So,  sorry if I offended any solo wargamers out there.  That was not my intention.   I was just surprised that more did not seek to share their hobby with other similar minded gamers via PBEM.  

I have only become interested in PBEM myself in the last three or four years.   And then I really wanted to take part as a player, not organise it all myself.   But when I did so I found that it added a whole new dimension to my long running 1813 campaign.   Again there are the frustrations of players dropping out and trying to find replacements at short notice.   But it beats solo campaigns hands down.

Thanks again for the comments.   I do appreciate them, and they do make me realise that I need to be a little more careful in my weekly ramblings.

Monday 24 September 2012

How Popular are PBEM Campaigns

I have always thought that there were quite a few solo wargamers around.   I have no statistics to prove it, but over the years I seem to have read a lot about solo Wargaming and how difficult it is to find an opponent.

If this is true, then you would think that PBEM campaigning would be an ideal solution.  Particularly in recent years when almost everyone I know has a computer and communicates by email or Skype.

For many years I have followed various Napoleonic Wargaming forum, in particular TMP.   Last week I was interested to read a post about PBEM.  The poster wanted to know who was interested, who has played, what did they like or not and what would improve their enjoyment of such a campaign.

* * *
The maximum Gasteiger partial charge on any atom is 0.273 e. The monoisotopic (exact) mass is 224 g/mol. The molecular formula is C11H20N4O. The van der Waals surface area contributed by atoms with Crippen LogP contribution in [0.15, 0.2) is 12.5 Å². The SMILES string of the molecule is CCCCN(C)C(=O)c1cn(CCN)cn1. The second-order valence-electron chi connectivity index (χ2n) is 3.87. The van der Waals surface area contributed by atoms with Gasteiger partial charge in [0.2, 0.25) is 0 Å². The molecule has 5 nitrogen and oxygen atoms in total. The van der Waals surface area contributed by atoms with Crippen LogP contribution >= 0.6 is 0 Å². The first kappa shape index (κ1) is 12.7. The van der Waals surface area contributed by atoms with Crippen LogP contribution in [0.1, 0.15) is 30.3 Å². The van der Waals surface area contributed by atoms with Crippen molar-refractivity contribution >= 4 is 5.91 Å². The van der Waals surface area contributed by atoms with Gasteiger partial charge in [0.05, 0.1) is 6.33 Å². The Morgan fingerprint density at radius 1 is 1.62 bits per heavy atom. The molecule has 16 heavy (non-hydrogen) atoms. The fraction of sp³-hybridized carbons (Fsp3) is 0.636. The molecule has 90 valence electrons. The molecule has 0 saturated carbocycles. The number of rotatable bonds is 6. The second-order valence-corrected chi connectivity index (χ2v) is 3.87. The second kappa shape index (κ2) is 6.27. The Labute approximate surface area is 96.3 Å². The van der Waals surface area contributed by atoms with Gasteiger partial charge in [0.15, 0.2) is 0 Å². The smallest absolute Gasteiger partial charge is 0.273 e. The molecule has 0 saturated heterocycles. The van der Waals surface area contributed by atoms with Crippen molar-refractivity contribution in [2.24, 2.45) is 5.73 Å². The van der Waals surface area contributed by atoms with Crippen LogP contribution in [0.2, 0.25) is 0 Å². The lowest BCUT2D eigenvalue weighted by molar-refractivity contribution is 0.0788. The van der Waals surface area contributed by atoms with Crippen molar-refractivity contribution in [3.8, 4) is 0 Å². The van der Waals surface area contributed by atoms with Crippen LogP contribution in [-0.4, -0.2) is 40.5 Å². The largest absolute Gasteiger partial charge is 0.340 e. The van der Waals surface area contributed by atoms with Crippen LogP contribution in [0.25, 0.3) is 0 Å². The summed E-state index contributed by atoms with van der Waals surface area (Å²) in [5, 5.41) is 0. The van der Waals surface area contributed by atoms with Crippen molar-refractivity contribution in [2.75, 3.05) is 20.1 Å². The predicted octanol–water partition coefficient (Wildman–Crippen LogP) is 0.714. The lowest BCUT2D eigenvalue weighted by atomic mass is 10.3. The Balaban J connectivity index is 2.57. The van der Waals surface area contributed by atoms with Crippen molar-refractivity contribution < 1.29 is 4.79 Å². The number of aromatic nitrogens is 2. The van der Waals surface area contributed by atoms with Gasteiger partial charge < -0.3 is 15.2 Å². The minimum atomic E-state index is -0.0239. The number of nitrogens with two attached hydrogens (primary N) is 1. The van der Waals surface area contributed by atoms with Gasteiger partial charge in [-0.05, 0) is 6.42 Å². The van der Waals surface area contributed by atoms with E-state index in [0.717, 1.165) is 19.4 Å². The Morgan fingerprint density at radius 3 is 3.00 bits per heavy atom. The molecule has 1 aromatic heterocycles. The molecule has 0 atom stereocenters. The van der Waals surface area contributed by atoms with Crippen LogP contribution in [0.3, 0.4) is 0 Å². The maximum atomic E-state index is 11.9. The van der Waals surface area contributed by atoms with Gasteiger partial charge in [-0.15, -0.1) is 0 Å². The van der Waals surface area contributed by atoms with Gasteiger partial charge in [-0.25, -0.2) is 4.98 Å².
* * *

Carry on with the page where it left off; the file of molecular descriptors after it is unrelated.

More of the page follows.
I am currently working hard on the next phase of my own PBEM, so I was very interested to see what response he would get.   I was very disappointed, as he must have been, to see only two replies before it went down the list to oblivion.

And this on a Napoleonic Discussion group where there were 12 replies to a post about “......a game based around an invasion of Mars by Napoleon's Grande Armée in 1812” !

Either I am wrong about general interest in PBEM campaigns, or those interested do not read or post on TMP.

I run a Yahoo forum for my own PBEM campaign, and in the past I have often asked for feedback on the previous campaign when I have started work on the next one.   Usually I get one or two comments.

Having read the post on TMP I thought it would be a good idea to do something similar on my forum.   But given the previous lack of response I thought it might be a better idea to send out a questionnaire to each member.   There are currently 93 members.   All have asked to join, so presumably all have an interest in PBEM in general and my campaign in particular. 

Anyway I spent most of yesterday afternoon sending each one an email with the questionnaire attached.